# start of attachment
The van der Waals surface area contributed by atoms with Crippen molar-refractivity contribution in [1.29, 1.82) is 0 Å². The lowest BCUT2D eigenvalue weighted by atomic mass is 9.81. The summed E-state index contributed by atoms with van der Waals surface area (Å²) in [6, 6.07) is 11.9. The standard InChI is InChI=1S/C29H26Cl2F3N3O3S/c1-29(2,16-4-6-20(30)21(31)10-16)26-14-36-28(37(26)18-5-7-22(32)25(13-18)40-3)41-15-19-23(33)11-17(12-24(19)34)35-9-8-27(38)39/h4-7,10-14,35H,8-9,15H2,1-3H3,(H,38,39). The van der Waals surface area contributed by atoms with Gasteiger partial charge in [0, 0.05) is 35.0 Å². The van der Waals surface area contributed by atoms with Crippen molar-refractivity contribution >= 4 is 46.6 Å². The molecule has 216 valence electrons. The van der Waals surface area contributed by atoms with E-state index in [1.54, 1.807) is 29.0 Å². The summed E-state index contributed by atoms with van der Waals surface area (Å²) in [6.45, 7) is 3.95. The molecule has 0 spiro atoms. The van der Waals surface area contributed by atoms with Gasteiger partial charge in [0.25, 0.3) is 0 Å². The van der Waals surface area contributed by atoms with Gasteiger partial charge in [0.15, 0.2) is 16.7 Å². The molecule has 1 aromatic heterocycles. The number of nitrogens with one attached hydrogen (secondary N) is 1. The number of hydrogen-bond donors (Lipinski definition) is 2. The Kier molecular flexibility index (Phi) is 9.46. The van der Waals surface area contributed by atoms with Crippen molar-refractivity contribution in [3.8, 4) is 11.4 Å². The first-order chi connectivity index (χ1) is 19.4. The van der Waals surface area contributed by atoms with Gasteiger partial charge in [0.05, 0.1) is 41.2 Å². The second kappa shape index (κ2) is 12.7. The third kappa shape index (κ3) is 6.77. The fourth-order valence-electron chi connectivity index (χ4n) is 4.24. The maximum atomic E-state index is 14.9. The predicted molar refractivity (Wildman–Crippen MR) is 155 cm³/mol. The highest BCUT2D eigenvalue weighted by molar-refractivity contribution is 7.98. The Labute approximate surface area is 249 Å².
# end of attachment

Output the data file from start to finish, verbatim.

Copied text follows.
The van der Waals surface area contributed by atoms with Crippen molar-refractivity contribution in [1.29, 1.82) is 0 Å². The lowest BCUT2D eigenvalue weighted by atomic mass is 9.81. The summed E-state index contributed by atoms with van der Waals surface area (Å²) in [6, 6.07) is 11.9. The standard InChI is InChI=1S/C29H26Cl2F3N3O3S/c1-29(2,16-4-6-20(30)21(31)10-16)26-14-36-28(37(26)18-5-7-22(32)25(13-18)40-3)41-15-19-23(33)11-17(12-24(19)34)35-9-8-27(38)39/h4-7,10-14,35H,8-9,15H2,1-3H3,(H,38,39). The van der Waals surface area contributed by atoms with Gasteiger partial charge in [0, 0.05) is 35.0 Å². The van der Waals surface area contributed by atoms with Crippen molar-refractivity contribution >= 4 is 46.6 Å². The molecule has 216 valence electrons. The van der Waals surface area contributed by atoms with E-state index in [1.54, 1.807) is 29.0 Å². The summed E-state index contributed by atoms with van der Waals surface area (Å²) in [6.45, 7) is 3.95. The molecule has 0 spiro atoms. The van der Waals surface area contributed by atoms with Gasteiger partial charge in [0.25, 0.3) is 0 Å². The van der Waals surface area contributed by atoms with Gasteiger partial charge in [0.15, 0.2) is 16.7 Å². The molecule has 1 aromatic heterocycles. The number of nitrogens with one attached hydrogen (secondary N) is 1. The number of hydrogen-bond donors (Lipinski definition) is 2. The Kier molecular flexibility index (Phi) is 9.46. The van der Waals surface area contributed by atoms with Crippen molar-refractivity contribution in [3.8, 4) is 11.4 Å². The first-order chi connectivity index (χ1) is 19.4. The van der Waals surface area contributed by atoms with Gasteiger partial charge in [0.05, 0.1) is 41.2 Å². The second kappa shape index (κ2) is 12.7. The third kappa shape index (κ3) is 6.77. The fourth-order valence-electron chi connectivity index (χ4n) is 4.24. The maximum atomic E-state index is 14.9. The predicted molar refractivity (Wildman–Crippen MR) is 155 cm³/mol. The highest BCUT2D eigenvalue weighted by molar-refractivity contribution is 7.98. The Labute approximate surface area is 249 Å².